One of the things with Coronary Heart Disease is that it doesn’t get better; it stays the same or deteriorates. Modern medication is fantastic in reducing the risks of living with it by lightening the load on the Heart and thinning the blood, however they don’t treat the underlying condition. Stents also treat the symptoms, not the disease.

Despite increased awareness and medical advancements, Coronary Heart Disease is still the UK’s biggest killer.  (www.bhf.org.uk)

Personally, changes to my diet and regular exercise have resulted in dramatic changes. I am fit and, although I wouldn’t describe myself as healthy, my life expectancy has increased significantly (to be fair, it wasn’t looking that hot a year ago!).

logo

For me the London to Brighton Bike Ride will be a celebration and, hopefully, a fun day out. For others who have been touched by Heart Disease, it may involve an act of remembrance or gratitude.  Good luck to each and every one of them!

Hopefully it will also serve as a reminder or a prompt for others… just think about the thousands of people that will be impacted by Heart Disease before the next Father’s Day,  Each and every one of us can make a difference!

***

*Actually I’m sleeping as I was too tired to stay awake any longer, big day tomorrow, etc.  Burning the candle at both ends is a thing of the past!  🙂

A heart attack waiting to happen?

The driver who collected me from the airport this morning was concerned about his health:

As I got into the car he was connected to someone at his Doctor’s Surgery who informed him that there weren’t any appointments available today. Apparently he had been waiting in a queue for 30 minutes. He seemed slightly disappointed but not surprised.

I don’t know what his symptoms were. Fortunately he didn’t volunteer any details and I didn’t ask. Even I have learned that’s not a question to ask close relatives let alone complete strangers. Given I was in his hands for the duration of my trip to the office, and that we were breathing the same air, I hoped it wasn’t anything too serious!

As he drove however I was treated to a monologue on his general state of health and associated concerns. One of the major factors seemed to be his father having a Heart Attack last year, something I could obviously relate to…

Driving a taxi isn’t the most physically active of jobs. Since he started driving about 18 months ago he has put on a lot of weight. In fact, he said he’s put on over 20 kilos. This seems an awful lot of weight to put on in such a short period; it just goes to show what a combination of negative factors can do for you.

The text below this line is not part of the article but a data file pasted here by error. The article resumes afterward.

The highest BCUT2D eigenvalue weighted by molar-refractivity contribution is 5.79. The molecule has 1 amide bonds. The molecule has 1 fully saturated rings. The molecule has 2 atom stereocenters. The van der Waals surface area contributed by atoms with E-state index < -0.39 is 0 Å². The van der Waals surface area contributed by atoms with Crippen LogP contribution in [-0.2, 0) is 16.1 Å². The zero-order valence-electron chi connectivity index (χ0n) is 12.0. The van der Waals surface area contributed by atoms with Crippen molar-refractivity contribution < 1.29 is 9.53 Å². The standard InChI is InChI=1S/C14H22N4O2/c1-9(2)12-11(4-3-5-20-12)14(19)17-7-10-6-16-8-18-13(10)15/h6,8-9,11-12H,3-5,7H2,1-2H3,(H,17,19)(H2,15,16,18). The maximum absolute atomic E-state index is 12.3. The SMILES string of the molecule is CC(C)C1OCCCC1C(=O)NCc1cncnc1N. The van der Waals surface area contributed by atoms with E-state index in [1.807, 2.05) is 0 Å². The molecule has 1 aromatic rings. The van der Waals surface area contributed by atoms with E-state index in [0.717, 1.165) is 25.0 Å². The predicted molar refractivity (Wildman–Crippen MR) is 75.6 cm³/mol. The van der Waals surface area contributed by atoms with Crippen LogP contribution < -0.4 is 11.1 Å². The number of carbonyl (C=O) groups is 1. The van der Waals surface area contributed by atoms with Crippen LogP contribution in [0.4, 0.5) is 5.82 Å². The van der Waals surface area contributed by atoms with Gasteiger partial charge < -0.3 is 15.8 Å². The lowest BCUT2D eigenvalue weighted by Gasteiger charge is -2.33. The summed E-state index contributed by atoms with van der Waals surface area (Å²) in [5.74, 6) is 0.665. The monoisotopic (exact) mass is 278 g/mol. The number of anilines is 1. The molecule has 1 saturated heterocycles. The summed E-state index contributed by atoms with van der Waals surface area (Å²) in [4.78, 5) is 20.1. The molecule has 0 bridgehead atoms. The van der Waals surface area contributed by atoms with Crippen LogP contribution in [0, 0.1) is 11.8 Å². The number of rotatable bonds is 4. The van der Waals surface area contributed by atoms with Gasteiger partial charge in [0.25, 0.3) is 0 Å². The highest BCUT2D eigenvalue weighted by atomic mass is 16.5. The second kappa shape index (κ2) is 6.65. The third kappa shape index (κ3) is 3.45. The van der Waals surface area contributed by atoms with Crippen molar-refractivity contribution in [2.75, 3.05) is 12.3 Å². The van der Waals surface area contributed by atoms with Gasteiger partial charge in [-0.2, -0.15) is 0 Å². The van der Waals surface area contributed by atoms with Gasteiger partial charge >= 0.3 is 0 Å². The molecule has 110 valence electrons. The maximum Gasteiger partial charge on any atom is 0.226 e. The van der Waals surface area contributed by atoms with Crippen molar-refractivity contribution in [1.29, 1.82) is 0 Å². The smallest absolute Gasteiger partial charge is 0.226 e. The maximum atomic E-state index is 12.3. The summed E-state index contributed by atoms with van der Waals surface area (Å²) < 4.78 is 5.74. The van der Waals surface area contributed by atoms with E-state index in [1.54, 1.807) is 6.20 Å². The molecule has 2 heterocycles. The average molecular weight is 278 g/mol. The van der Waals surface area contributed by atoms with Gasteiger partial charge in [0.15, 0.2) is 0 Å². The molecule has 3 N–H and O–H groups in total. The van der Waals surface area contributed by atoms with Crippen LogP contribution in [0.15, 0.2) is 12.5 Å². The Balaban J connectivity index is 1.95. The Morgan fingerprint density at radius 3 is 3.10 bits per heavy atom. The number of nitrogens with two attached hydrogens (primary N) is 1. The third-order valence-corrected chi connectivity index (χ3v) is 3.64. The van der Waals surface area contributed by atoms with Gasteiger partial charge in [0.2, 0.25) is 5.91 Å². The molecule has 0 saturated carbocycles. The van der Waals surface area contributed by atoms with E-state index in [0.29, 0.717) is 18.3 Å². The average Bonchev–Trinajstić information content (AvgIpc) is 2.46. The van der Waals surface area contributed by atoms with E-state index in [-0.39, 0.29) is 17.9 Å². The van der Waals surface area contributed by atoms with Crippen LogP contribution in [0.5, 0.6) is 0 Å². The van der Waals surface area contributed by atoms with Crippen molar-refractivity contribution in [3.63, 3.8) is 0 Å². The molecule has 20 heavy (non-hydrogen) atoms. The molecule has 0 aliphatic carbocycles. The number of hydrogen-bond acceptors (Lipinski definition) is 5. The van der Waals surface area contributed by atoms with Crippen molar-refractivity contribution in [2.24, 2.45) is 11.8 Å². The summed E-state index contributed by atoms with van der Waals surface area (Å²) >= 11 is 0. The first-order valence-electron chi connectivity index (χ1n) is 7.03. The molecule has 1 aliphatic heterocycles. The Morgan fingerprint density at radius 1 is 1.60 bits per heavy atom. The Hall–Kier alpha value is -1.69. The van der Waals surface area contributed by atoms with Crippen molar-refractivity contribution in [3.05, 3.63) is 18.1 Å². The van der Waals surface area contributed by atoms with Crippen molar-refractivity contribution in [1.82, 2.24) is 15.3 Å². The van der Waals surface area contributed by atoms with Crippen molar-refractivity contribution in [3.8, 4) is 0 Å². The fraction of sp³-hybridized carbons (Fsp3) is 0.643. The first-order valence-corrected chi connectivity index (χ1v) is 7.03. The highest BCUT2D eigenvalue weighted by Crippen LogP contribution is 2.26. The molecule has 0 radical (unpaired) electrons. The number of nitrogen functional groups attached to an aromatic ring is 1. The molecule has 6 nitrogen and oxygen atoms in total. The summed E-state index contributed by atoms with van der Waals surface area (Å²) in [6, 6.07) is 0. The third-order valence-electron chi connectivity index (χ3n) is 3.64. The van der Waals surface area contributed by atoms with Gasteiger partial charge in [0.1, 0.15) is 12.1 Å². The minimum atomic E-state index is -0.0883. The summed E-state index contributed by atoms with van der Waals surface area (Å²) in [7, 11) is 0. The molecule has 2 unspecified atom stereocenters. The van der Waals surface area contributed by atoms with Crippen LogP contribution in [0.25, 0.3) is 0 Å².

Doritos are his major weakness. He eats two family bags a day; one to pass time while waiting on his car, and one at home as a pre-bedtime snack. He felt that he was “unable to give them up”.

There are plenty of more healthy snacks available!

Eating healthily is a challenge for him. He doesn’t like vegetables. Apparently he’s scared of them. To be more accurate, he’s scared of the idea of the taste of vegetables and therefore doesn’t eat them. As he continued to talk about his fear of vegetables, it transpired that due to this fear, he has only ever tried two types.

To his surprise, he actually liked both of the vegetables he has tried; grilled tomatoes and okra. I would therefore put him in the “likes every vegetable he’s ever tried, but hasn’t tried many” camp.

Over the weekend he had been required to help push a friend’s car. He struggled; feeling generally weak, he tired quickly and it wiped him out for the day. An ex-smoker, he doesn’t do very much exercise. He’s often exhausted after a hard day at work, and tends to relax in front of the TV to unwind.

It is recommended that we do a minimum of 150 minutes of moderate exercise each week.

As our journey went on the number of risk factors increased. On one level I felt sorry for him as he was obviously worried and is stuck in a rut. Many aspects of his lifestyle are not that different to how mine used to be pre-Heart Attack.

On another level I wanted to shout at him; he seems fully aware of what he’s doing, not doing and the potential risks, but is seemingly unable to do anything about them.

I sincerely hope he does get an appointment with his Doctor, and I hope his Doctor is able to help him get back on track.

For me it served as a reminder of how easy it could be to slip back into bad habits. Any thoughts of skipping a trip to the hotel gym this evening due to fatigue were quickly erased.